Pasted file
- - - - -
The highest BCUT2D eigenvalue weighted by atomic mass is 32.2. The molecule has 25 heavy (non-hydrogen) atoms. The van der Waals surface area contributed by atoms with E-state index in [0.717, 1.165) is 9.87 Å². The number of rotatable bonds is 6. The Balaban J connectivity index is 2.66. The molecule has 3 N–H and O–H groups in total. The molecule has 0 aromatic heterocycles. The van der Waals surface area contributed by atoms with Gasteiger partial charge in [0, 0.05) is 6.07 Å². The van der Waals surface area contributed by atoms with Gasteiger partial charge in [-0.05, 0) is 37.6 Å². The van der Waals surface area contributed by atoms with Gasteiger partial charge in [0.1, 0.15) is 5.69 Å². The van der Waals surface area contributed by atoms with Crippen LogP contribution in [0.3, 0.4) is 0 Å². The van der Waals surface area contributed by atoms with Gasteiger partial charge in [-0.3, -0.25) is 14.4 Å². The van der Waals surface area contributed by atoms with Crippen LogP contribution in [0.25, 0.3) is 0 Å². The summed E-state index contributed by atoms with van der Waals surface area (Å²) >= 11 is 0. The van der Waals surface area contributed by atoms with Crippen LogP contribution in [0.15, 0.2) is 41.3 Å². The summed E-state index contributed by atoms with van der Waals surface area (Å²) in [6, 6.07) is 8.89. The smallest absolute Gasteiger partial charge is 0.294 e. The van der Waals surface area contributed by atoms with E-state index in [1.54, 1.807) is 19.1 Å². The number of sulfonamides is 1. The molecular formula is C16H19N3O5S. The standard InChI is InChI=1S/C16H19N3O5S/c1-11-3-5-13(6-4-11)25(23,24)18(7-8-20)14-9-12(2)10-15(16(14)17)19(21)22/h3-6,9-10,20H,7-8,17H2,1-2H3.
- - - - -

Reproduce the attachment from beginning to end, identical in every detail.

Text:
The highest BCUT2D eigenvalue weighted by atomic mass is 32.2. The molecule has 25 heavy (non-hydrogen) atoms. The van der Waals surface area contributed by atoms with E-state index in [0.717, 1.165) is 9.87 Å². The number of rotatable bonds is 6. The Balaban J connectivity index is 2.66. The molecule has 3 N–H and O–H groups in total. The molecule has 0 aromatic heterocycles. The van der Waals surface area contributed by atoms with Gasteiger partial charge in [0, 0.05) is 6.07 Å². The van der Waals surface area contributed by atoms with Gasteiger partial charge in [-0.05, 0) is 37.6 Å². The van der Waals surface area contributed by atoms with Gasteiger partial charge in [0.1, 0.15) is 5.69 Å². The van der Waals surface area contributed by atoms with Crippen LogP contribution in [0.3, 0.4) is 0 Å². The van der Waals surface area contributed by atoms with Gasteiger partial charge in [-0.3, -0.25) is 14.4 Å². The van der Waals surface area contributed by atoms with Crippen LogP contribution in [0.25, 0.3) is 0 Å². The summed E-state index contributed by atoms with van der Waals surface area (Å²) >= 11 is 0. The van der Waals surface area contributed by atoms with Crippen LogP contribution in [0.15, 0.2) is 41.3 Å². The summed E-state index contributed by atoms with van der Waals surface area (Å²) in [6, 6.07) is 8.89. The smallest absolute Gasteiger partial charge is 0.294 e. The van der Waals surface area contributed by atoms with E-state index in [1.54, 1.807) is 19.1 Å². The number of sulfonamides is 1. The molecular formula is C16H19N3O5S. The standard InChI is InChI=1S/C16H19N3O5S/c1-11-3-5-13(6-4-11)25(23,24)18(7-8-20)14-9-12(2)10-15(16(14)17)19(21)22/h3-6,9-10,20H,7-8,17H2,1-2H3.